Historians say Cooper, who had been accused of rape and was scheduled to be executed, was lynched before his attorneys could appeal his case to the U.S. Supreme Court. At a ceremony to memorialize Cooper on Saturday, Hogan decried how the teenager’s life was “taken so violently and so senselessly by an angry mob unwilling to give him the due process he was entitled to.” Hogan declared he would posthumously pardon Cooper as well as 33 other victims of lynching in the state between 1854 and 1933.
He read each of the victims’ names aloud before signing the pardons, ending his list with a 13-year-old boy named Fredrick, whose full name, the governor said, “was lost to history.” The boy was hanged from a tree in or near Cecilton, a small city about 35 miles southwest of Wilmington, Del., around September 1861.
“Studying [Cooper’s] case led me to dig deeper and to seek out details” in all the documented cases, Hogan said. “My hope is that this action will at least in some way help to right these horrific wrongs — and perhaps bring a measure of peace to the memories of these individuals and their descendants.”
Several states have offered posthumous pardons to individuals who were falsely accused of a crime and then lynched, dating back at least as far as Georgia’s decision in 1986 to pardon Leo Frank, a Jewish man wrongly convicted of killing a child and then lynched in 1915 in a famous case of Southern anti-Semitism.
But Hogan, a Republican who is barred by state law from seeking a third term in 2022 and is exploring future political options, is the first to make a systematic pardon of all known lynching victims in any state. The Equal Justice Initiative’s “Lynching in America” project has documented more than 4,000 lynchings across the South from 1877 to 1950, as well as dozens of them in other states, including Maryland.
Flanked by state leaders and racial justice advocates, Hogan said his actions were partially inspired by a petition from middle school students at nearby Loch Raven Technical Academy in Towson, calling on him to consider the posthumous pardon for Cooper. The petition was sent to Hogan earlier this year by the Maryland Lynching Memorial Project, which has sought to document the history of extrajudicial hangings throughout the state and has identified at least 40 lynchings in Maryland.
Michael Ricci, a spokesperson for Hogan’s office, said the pardons were granted to victims who were charged with some type of offense and eligible for posthumous clemency.
Among them were George Peck, who was lynched in 1880 while he was being transported to trial; King Johnson, who was seized, beaten and fatally shot in 1911 by eight men after he was left unguarded in jail; and Jacob Henson, who was removed from jail by a mob near Ellicott City while planning his own appeal for a murder conviction in 1895.
Maryland House Speaker Adrienne A. Jones (D-Baltimore County), the first Black person and first woman to hold her leadership position in the state, said it was noteworthy that three White men — Hogan, Baltimore County Executive Johnny Olszewski Jr. (D) and Attorney General Brian E. Frosh (D) — “stand here with us to say this was wrong . . . and we should collectively acknowledge it to move forward into the next chapter.”
In recent years, Maryland, a slaveholding border state that remained in the Union during the Civil War, has focused on confronting lynchings in the state, an indelible and deeply painful part of American history.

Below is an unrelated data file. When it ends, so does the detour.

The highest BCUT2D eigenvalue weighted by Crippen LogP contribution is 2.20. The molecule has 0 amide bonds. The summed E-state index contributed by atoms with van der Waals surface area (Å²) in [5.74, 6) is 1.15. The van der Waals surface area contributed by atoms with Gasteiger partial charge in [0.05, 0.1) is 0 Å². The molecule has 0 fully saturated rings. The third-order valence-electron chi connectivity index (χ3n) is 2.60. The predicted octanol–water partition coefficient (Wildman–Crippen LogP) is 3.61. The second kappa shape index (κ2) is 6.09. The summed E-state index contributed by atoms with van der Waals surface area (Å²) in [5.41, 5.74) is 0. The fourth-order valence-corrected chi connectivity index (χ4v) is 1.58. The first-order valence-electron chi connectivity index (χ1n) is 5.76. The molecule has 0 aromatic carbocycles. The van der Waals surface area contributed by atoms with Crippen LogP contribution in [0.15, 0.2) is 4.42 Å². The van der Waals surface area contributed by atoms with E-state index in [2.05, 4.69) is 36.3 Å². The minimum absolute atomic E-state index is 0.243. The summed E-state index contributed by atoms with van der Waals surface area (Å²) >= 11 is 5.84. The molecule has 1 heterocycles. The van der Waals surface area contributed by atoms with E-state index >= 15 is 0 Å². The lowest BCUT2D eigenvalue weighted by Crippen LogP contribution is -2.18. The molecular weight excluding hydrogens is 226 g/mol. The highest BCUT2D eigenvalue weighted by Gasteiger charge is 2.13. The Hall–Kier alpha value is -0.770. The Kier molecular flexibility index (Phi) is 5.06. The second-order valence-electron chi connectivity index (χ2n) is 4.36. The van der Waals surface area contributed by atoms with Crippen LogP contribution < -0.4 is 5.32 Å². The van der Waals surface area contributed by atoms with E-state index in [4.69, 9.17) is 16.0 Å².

The Maryland Lynching Truth and Reconciliation Commission, a government-backed panel, is in the midst of a three-year study examining the acts in 19th- and 20th-century Maryland and the impact it had on the state. The commission was assigned counsel from the state attorney general’s office and issued an interim report on its findings last year to Hogan and the leaders of the General Assembly.
“Cooper was one of the youngest victims we were tasked with investigating — we don’t know a lot about these individuals,” said Charles L. Chavis Jr., the commission’s vice chairman and an assistant professor of conflict resolution and history at George Mason University. “We don’t know what he liked to do as a child, we don’t know what his pastimes were. The humanity for these individuals were stripped in the acts of violence.”
Two months before Cooper was killed in 1885, an all-White jury deliberated for less than a minute and declared him guilty of assaulting and raping a White woman — even though the victim did not testify she had been raped, according to Will Schwarz, president of the Maryland Lynching Memorial Project.
That charge triggered the death penalty, but Cooper’s attorneys fought to overturn the conviction, arguing that his 14th Amendment rights had been violated because Black people were barred from serving on juries in Maryland.
His attorneys unsuccessfully appealed the conviction in Maryland, and the mob broke into the old Baltimore County Jail and lynched Cooper before his case could go to the Supreme Court. No one was held accountable for his killing.
On Saturday, leaders with the Maryland Lynching Memorial Project and the Equal Justice Initiative unveiled a blue marker erected steps away from the jail, detailing Cooper's story.
Louis Diggs, who has written 13 books about Black history in Baltimore County, pulled the tarp off the memorial plaque. He said he hoped other communities would make a similar effort because “we need to know our history.”
The plaque notes that pieces of the rope used to kill Cooper were “given away as souvenirs,” and that Cooper’s mother, Henrietta, collected her son’s remains and buried them in an unmarked grave.
“A child was lynched right here. Why would we ever want to forget that?” Schwarz asked. “Well, we’re here today to make sure no one does.”
Julie Zauzmer and Ovetta Wiggins contributed to this report.